Kevin has edited encyclopedias, taught history, and has an MA in Islamic law/finance. He has since founded his own financial advice firm, Newton Analytical.
The Global Market
In only a few decades, the global marketplace has gone from being unimaginably distant to unbelievably compact. I'm writing this lesson on a computer that was designed 3,000 miles away and built 12,000 miles away, yet was purchased less than an hour from my house, and I'm sitting at a desk that was designed and constructed 7,000 miles in the opposite direction! In short, we're all growing extremely well connected. However, there have been some real issues that have emerged as a result of this greater connectedness. In this lesson, we're going to take a look at a number of those issues, especially the need for uniform standards, the impact of globalization, the perils of cultural imperialism, and the controversies over outsourcing.
Perhaps the most obvious way that disagreements over standards on a global scale is apparent is when you think that the United States still uses the imperial system while the rest of the world almost exclusively uses the metric system. Now, many of us are comfortable with liters, but not too many of us can quickly convert cups of flour to grams of flour for a recipe. However, if measurements were the only way that uniform standards are not being met, the world market wouldn't have nearly so much of a problem.
Instead, what is largely meant by uniform standards is the need for uniform quality standards, or the idea that goods and services will be of comparable quality no matter where they originated. Obviously, there are going to be some differences - mozzarella from Italy will tend to taste better than mozzarella from Siberia, for example. However, especially in more technical trades, this is a real concern. A steel beam must meet certain uniform expectations no matter where it was produced. The ability to set and meet those criteria is a real concern.
If you've ever been to the pyramids in Egypt, you're about to immediately recognize one of the next social and ethical problems with this increased interconnectedness. If you are standing at the main gate into the pyramids and look around you, you'll see the pyramids, the Sphinx, and a number of fast-food places. Yes, there is a well-known fried chicken operation literally in the pyramid's shadow. This is a great example of the effects of globalization, when communities and markets from around the world are interconnected even on the most local levels. The ethical questions that arise from this are pretty clear. One would think that by enjoying the culture of Egypt that you should, perhaps, eat Egyptian food. However, the market seems to insist that you have deep fried chicken tenders instead. In any event, businesses should be eager to enter new markets, but do so with respect to existing cultural treasures.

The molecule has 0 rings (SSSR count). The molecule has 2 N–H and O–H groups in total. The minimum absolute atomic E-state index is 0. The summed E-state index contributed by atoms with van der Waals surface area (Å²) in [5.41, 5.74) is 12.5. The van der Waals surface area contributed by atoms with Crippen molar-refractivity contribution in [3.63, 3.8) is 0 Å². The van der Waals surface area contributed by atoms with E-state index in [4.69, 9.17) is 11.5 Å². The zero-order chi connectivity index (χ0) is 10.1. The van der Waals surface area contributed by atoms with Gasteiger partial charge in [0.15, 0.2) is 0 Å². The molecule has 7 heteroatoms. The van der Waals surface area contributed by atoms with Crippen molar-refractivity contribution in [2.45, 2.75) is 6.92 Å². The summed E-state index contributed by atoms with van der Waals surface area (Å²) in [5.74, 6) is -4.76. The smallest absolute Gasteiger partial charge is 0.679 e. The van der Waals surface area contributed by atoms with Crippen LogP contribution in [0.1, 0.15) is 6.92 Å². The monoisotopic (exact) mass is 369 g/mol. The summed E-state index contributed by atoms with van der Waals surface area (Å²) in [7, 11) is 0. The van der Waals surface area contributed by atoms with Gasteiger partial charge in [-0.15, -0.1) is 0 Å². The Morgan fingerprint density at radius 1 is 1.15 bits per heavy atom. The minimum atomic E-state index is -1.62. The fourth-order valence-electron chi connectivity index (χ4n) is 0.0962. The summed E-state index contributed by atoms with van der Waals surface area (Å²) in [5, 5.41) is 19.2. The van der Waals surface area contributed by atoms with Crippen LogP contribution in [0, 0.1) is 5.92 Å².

Part of the reason that such fast food places are so controversial when so close to cultural landmarks is the idea of cultural imperialism. Cultural imperialism refers to the practice of one culture's attempt to move into the realm of a different culture, ultimately pushing the original culture out of the way. To a great degree, sharing cultures is a very natural thing that should be celebrated. After all, who doesn't enjoy eating Mexican food or going to a Chinese New Year celebration? However, there is a real fear that some cultures, especially those in the West, like the United States, will ultimately crowd out other cultures. People might learn English instead of their indigenous languages and will spend more time eating fried chicken and hamburgers than exploring their own cultural roots. Businesses are wise to avoid trying to force culture onto new markets.
Finally, businesses have to face the impact of outsourcing on their operations. Outsourcing refers to the practice of moving jobs and tasks out of the home office, especially to an overseas location that is cheaper. This is a massive double-edged sword for businesses. On one hand, outsourcing allows lower prices while increasing economic productivity overseas. On the other, it eliminates jobs in the home country while having the potential to give rise to unequal economic conditions in the new country. As a result, outsourcing remains a politically-charged term for many societies, despite the fact that it is pretty common.
In this lesson, we took at a look at some of the social and ethical problems faced by businesses as they make moves to become international companies. Foremost, we saw how a lack of uniform standards could lead to confusion or lapses in quality control. We then saw how globalization and cultural imperialism could erase the cultural contributions of societies, replacing them instead with a version of the home society's culture. Finally, we saw how outsourcing was a double-edged sword that could lead to lower prices at home but also greater unemployment.
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